Washington, DC, USA
On August 4, 2001, Scott Shields, an avid runner and golfer, was a healthy, active 32-year-old when his life forever changed.
Hit by a car when walking across a road, paramedics at the scene found Scott unconscious and not breathing with life-threatening injuries, including multiple vertebral fractures along his spine; fractures throughout his body; a flail chest; pulmonary contusions and hypovolemic shock. Scott was airlifted to a Level I trauma center where he remained for approximately two months.
The trauma surgeons and emergency team who treated Scott thought he would be lucky to survive, much less make the remarkable recovery that he did. Today, Scott trains in Krav Maga, an intense form of martial arts, and can break boards with his hands. But he still has chronic health issues as a result of spending weeks in traction.
While in the hospital, Scott developed a deep vein thrombosis (DVT) on the inside of his left thigh, immediately prompting his medical team to stop physical therapy. The surgeons injected medicine into Scott’s thigh to help break up the clot. The medical team closely monitored Scott’s condition for several days.
After ensuring the clot had dissolved, Scott continued therapy and was soon released to a rehabilitation hospital where he continued treatment. Nearly 60 percent of cases related to blood clots are associated with a recent hospital stay.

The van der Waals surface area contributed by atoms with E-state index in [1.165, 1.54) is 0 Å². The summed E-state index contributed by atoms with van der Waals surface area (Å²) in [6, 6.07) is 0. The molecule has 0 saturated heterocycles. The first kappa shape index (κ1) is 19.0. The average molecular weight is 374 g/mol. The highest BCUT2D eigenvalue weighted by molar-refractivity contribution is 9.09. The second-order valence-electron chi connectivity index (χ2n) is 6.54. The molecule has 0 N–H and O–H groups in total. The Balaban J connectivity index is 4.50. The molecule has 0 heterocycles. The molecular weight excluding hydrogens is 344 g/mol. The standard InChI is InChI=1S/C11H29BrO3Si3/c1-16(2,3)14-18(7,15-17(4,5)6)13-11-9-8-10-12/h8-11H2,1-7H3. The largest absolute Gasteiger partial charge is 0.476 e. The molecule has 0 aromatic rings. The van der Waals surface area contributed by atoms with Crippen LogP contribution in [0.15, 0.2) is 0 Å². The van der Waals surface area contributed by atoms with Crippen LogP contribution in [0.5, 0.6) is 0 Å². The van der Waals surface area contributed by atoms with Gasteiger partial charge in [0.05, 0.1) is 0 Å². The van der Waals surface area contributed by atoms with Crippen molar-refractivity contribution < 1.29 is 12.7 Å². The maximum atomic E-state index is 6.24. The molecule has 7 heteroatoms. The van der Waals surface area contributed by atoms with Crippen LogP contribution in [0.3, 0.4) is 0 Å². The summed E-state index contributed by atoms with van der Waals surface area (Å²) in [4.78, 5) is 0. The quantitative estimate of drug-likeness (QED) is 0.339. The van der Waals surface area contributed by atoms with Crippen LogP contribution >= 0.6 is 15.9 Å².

After his recovery, Scott dedicated himself to advocating on behalf of other trauma survivors. He volunteers with the American Trauma Society (ATS) and co-founded the organization’s Trauma Survivor Network, a national support service for trauma victims and their families.
However, ten years after the accident, like others who have experienced DVT, Scott suffered another blood clot. According to a 2007 study, up to 25 percent of people who have had a DVT or Pulmonary Embolism will have a recurrence within five years of their initial diagnosis.
Scott considers his recovery as nothing short of miraculous and says he is glad to have his life back. That said, he knows he must carefully manage his health. Scott now takes a daily anticoagulant and could be on anticoagulants for the rest of his life. He also watches his diet and is under the care of a hematologist to monitor his condition.